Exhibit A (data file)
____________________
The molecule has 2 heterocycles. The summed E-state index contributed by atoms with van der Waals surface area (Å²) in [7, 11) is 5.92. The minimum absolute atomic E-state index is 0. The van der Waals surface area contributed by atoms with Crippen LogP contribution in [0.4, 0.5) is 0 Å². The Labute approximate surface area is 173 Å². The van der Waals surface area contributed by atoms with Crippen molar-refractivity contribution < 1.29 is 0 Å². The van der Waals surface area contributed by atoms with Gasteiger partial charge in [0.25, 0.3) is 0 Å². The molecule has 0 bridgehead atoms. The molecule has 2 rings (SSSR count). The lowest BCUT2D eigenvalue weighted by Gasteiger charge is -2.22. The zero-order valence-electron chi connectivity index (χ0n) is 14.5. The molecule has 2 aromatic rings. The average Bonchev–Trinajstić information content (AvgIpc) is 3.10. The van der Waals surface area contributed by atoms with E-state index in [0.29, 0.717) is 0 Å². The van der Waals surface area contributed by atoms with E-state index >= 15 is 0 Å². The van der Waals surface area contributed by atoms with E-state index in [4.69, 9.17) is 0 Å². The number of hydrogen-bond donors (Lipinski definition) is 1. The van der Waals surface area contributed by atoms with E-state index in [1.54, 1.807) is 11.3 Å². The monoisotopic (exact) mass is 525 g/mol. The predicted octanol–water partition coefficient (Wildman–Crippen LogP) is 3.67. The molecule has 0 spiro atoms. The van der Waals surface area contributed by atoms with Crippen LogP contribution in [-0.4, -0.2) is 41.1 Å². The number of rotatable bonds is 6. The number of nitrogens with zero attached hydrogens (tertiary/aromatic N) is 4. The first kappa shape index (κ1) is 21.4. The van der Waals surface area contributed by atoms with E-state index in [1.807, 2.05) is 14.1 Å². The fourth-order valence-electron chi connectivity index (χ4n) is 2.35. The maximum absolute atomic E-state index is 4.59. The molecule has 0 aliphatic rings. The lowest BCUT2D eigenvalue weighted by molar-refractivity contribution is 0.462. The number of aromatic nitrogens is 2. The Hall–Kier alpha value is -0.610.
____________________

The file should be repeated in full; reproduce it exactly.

The molecule has 2 heterocycles. The summed E-state index contributed by atoms with van der Waals surface area (Å²) in [7, 11) is 5.92. The minimum absolute atomic E-state index is 0. The van der Waals surface area contributed by atoms with Crippen LogP contribution in [0.4, 0.5) is 0 Å². The Labute approximate surface area is 173 Å². The van der Waals surface area contributed by atoms with Crippen molar-refractivity contribution < 1.29 is 0 Å². The van der Waals surface area contributed by atoms with Gasteiger partial charge in [0.25, 0.3) is 0 Å². The molecule has 0 bridgehead atoms. The molecule has 2 rings (SSSR count). The lowest BCUT2D eigenvalue weighted by Gasteiger charge is -2.22. The zero-order valence-electron chi connectivity index (χ0n) is 14.5. The molecule has 2 aromatic rings. The average Bonchev–Trinajstić information content (AvgIpc) is 3.10. The van der Waals surface area contributed by atoms with E-state index in [0.29, 0.717) is 0 Å². The van der Waals surface area contributed by atoms with E-state index >= 15 is 0 Å². The van der Waals surface area contributed by atoms with E-state index in [4.69, 9.17) is 0 Å². The number of hydrogen-bond donors (Lipinski definition) is 1. The van der Waals surface area contributed by atoms with E-state index in [1.54, 1.807) is 11.3 Å². The monoisotopic (exact) mass is 525 g/mol. The predicted octanol–water partition coefficient (Wildman–Crippen LogP) is 3.67. The molecule has 0 spiro atoms. The van der Waals surface area contributed by atoms with Crippen LogP contribution in [-0.4, -0.2) is 41.1 Å². The number of rotatable bonds is 6. The number of nitrogens with zero attached hydrogens (tertiary/aromatic N) is 4. The first kappa shape index (κ1) is 21.4. The van der Waals surface area contributed by atoms with E-state index in [1.807, 2.05) is 14.1 Å². The fourth-order valence-electron chi connectivity index (χ4n) is 2.35. The maximum absolute atomic E-state index is 4.59. The molecule has 0 aliphatic rings. The lowest BCUT2D eigenvalue weighted by molar-refractivity contribution is 0.462. The number of aromatic nitrogens is 2. The Hall–Kier alpha value is -0.610.